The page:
So says a market analysis commissioned by the federal government's Book Industry Strategy Group to investigate the competitiveness of the book industry as it confronts ''paradigmatic change'' in the new digital world.
The PricewaterhouseCoopers report, obtained by the Herald under freedom of information laws, concluded print and e-book editions will coexist in the short term as a shortage of titles and e-book readers constrain the market.
While there was no ''silver bullet'' for booksellers, the report singles out Indigo, Canada's largest bookseller, which promotes books as a ''lifestyle'', not a product. It sells giftware, children's toys, video games, music, gourmet food and even flowers and is an example of an independent bookseller leveraging people's affection for books.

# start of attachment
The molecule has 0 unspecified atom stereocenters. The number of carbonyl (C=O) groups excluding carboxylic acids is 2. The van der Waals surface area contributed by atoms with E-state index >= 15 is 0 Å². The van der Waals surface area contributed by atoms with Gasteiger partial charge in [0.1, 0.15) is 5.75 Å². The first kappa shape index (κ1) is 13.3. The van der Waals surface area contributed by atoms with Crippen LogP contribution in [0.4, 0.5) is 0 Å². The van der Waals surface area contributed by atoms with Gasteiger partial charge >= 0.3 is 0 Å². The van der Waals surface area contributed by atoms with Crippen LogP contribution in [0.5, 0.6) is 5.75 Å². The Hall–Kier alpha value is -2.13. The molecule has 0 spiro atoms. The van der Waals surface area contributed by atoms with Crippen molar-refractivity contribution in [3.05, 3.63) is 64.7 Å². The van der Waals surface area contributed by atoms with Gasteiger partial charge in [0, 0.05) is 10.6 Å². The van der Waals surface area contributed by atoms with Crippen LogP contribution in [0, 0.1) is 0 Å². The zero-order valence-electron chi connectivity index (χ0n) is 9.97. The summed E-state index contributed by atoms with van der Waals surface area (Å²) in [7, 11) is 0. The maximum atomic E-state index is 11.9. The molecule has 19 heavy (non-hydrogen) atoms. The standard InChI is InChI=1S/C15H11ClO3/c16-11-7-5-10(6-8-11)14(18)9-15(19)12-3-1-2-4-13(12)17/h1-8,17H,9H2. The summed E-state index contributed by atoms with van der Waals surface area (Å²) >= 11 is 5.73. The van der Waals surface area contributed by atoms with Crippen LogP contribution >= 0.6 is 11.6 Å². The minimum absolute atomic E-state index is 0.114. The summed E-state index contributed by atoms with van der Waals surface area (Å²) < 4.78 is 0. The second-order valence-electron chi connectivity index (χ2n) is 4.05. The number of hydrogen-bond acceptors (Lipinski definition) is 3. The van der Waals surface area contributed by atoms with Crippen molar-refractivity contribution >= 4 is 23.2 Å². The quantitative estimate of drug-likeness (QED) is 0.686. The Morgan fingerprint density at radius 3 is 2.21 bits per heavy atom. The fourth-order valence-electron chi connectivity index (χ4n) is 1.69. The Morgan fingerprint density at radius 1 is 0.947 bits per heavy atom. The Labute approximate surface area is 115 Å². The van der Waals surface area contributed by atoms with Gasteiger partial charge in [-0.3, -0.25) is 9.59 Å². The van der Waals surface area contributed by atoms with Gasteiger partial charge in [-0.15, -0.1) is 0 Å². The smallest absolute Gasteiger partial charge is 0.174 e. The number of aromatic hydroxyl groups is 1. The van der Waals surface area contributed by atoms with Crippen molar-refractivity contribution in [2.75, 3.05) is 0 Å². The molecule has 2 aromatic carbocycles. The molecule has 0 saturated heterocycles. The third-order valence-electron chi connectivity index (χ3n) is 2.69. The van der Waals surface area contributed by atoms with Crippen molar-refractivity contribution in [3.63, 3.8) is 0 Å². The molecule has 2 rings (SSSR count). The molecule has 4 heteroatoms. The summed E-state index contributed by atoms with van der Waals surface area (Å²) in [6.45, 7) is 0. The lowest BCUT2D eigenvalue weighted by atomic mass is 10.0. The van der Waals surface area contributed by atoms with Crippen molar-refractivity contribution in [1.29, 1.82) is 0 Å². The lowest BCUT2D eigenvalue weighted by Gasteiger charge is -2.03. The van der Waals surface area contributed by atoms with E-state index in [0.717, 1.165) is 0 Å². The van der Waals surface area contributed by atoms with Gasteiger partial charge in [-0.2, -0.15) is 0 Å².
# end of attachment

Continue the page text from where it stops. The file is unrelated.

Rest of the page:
Jane Turner, owner of Bondi's Gertrude & Alice Cafe Bookstore, said it had featured a cafe since it opened 11 years ago.
''We just put in a little wine licence about six months ago, because you're constantly trying to do things to look after the customers that you have,'' she said.
''Every other person in retail you talk to talks about how terrible it is out there, and I think if we didn't have the different facets to the business - if you didn't have the coffee and the food and the wine and the books … when one has a bad day the other one just buffers it out.''
Read more: http://www.smh.com.au/entertainment/books/lifestyle-the-draw-in-new-chapter-for-bookshops-20111003-1l5bj.html#ixzz1ZlDvC443